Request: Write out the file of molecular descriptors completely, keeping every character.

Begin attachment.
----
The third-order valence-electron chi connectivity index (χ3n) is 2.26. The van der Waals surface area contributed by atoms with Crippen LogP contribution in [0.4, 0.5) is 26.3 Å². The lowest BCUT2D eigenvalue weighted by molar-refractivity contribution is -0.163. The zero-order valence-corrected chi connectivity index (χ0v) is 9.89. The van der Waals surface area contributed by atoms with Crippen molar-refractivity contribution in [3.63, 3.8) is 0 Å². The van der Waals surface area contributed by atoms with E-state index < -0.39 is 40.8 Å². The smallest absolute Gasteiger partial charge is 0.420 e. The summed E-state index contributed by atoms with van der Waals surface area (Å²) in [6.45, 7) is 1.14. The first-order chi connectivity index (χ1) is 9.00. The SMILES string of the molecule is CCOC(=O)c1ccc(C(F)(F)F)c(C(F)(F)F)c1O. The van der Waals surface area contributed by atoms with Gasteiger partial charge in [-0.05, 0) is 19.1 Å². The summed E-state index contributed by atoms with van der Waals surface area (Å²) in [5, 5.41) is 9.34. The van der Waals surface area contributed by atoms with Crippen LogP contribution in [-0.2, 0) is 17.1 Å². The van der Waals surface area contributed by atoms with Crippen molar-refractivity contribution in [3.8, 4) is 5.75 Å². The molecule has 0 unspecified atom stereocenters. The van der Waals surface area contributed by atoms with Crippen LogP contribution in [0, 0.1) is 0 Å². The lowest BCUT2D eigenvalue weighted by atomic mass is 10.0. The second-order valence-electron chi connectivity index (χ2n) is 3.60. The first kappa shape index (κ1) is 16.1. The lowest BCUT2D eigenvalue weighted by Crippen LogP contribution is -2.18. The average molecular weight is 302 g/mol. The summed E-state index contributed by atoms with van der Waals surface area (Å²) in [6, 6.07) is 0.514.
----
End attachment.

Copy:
The third-order valence-electron chi connectivity index (χ3n) is 2.26. The van der Waals surface area contributed by atoms with Crippen LogP contribution in [0.4, 0.5) is 26.3 Å². The lowest BCUT2D eigenvalue weighted by molar-refractivity contribution is -0.163. The zero-order valence-corrected chi connectivity index (χ0v) is 9.89. The van der Waals surface area contributed by atoms with Crippen molar-refractivity contribution in [3.63, 3.8) is 0 Å². The van der Waals surface area contributed by atoms with E-state index < -0.39 is 40.8 Å². The smallest absolute Gasteiger partial charge is 0.420 e. The summed E-state index contributed by atoms with van der Waals surface area (Å²) in [6.45, 7) is 1.14. The first-order chi connectivity index (χ1) is 9.00. The SMILES string of the molecule is CCOC(=O)c1ccc(C(F)(F)F)c(C(F)(F)F)c1O. The van der Waals surface area contributed by atoms with Gasteiger partial charge in [-0.05, 0) is 19.1 Å². The summed E-state index contributed by atoms with van der Waals surface area (Å²) in [5, 5.41) is 9.34. The van der Waals surface area contributed by atoms with Crippen LogP contribution in [-0.2, 0) is 17.1 Å². The van der Waals surface area contributed by atoms with Crippen molar-refractivity contribution in [3.8, 4) is 5.75 Å². The molecule has 0 unspecified atom stereocenters. The van der Waals surface area contributed by atoms with Crippen LogP contribution in [0, 0.1) is 0 Å². The lowest BCUT2D eigenvalue weighted by atomic mass is 10.0. The second-order valence-electron chi connectivity index (χ2n) is 3.60. The first kappa shape index (κ1) is 16.1. The lowest BCUT2D eigenvalue weighted by Crippen LogP contribution is -2.18. The average molecular weight is 302 g/mol. The summed E-state index contributed by atoms with van der Waals surface area (Å²) in [6, 6.07) is 0.514.